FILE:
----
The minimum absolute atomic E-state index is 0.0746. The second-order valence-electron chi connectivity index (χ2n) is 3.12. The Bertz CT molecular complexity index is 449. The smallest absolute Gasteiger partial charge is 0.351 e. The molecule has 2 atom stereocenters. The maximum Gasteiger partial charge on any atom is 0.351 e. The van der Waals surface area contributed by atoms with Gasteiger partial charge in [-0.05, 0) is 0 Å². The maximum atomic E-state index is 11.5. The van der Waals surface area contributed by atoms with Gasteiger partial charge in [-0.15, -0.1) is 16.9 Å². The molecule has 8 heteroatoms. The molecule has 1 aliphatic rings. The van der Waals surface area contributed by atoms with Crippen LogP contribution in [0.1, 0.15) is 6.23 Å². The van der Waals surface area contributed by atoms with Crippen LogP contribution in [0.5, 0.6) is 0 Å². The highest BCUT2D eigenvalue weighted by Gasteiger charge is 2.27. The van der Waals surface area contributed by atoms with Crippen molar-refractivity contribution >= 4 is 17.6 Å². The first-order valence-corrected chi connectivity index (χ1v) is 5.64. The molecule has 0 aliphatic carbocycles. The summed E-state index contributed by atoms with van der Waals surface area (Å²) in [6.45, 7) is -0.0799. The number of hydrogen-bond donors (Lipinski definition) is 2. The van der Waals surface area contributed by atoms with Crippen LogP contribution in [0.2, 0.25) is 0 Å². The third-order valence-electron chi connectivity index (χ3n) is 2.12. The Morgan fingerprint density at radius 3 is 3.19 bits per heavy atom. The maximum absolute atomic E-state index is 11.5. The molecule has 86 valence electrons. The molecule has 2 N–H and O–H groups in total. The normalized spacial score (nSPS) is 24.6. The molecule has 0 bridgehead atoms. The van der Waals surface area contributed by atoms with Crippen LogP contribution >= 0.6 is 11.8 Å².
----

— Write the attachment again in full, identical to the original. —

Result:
The minimum absolute atomic E-state index is 0.0746. The second-order valence-electron chi connectivity index (χ2n) is 3.12. The Bertz CT molecular complexity index is 449. The smallest absolute Gasteiger partial charge is 0.351 e. The molecule has 2 atom stereocenters. The maximum Gasteiger partial charge on any atom is 0.351 e. The van der Waals surface area contributed by atoms with Gasteiger partial charge in [-0.05, 0) is 0 Å². The maximum atomic E-state index is 11.5. The van der Waals surface area contributed by atoms with Gasteiger partial charge in [-0.15, -0.1) is 16.9 Å². The molecule has 8 heteroatoms. The molecule has 1 aliphatic rings. The van der Waals surface area contributed by atoms with Crippen LogP contribution in [0.1, 0.15) is 6.23 Å². The van der Waals surface area contributed by atoms with Crippen LogP contribution in [0.5, 0.6) is 0 Å². The highest BCUT2D eigenvalue weighted by Gasteiger charge is 2.27. The van der Waals surface area contributed by atoms with Crippen molar-refractivity contribution >= 4 is 17.6 Å². The first-order valence-corrected chi connectivity index (χ1v) is 5.64. The molecule has 0 aliphatic carbocycles. The summed E-state index contributed by atoms with van der Waals surface area (Å²) in [6.45, 7) is -0.0799. The number of hydrogen-bond donors (Lipinski definition) is 2. The van der Waals surface area contributed by atoms with Crippen LogP contribution in [0.2, 0.25) is 0 Å². The third-order valence-electron chi connectivity index (χ3n) is 2.12. The Morgan fingerprint density at radius 3 is 3.19 bits per heavy atom. The maximum absolute atomic E-state index is 11.5. The molecule has 86 valence electrons. The molecule has 2 N–H and O–H groups in total. The normalized spacial score (nSPS) is 24.6. The molecule has 0 bridgehead atoms. The van der Waals surface area contributed by atoms with Crippen LogP contribution >= 0.6 is 11.8 Å².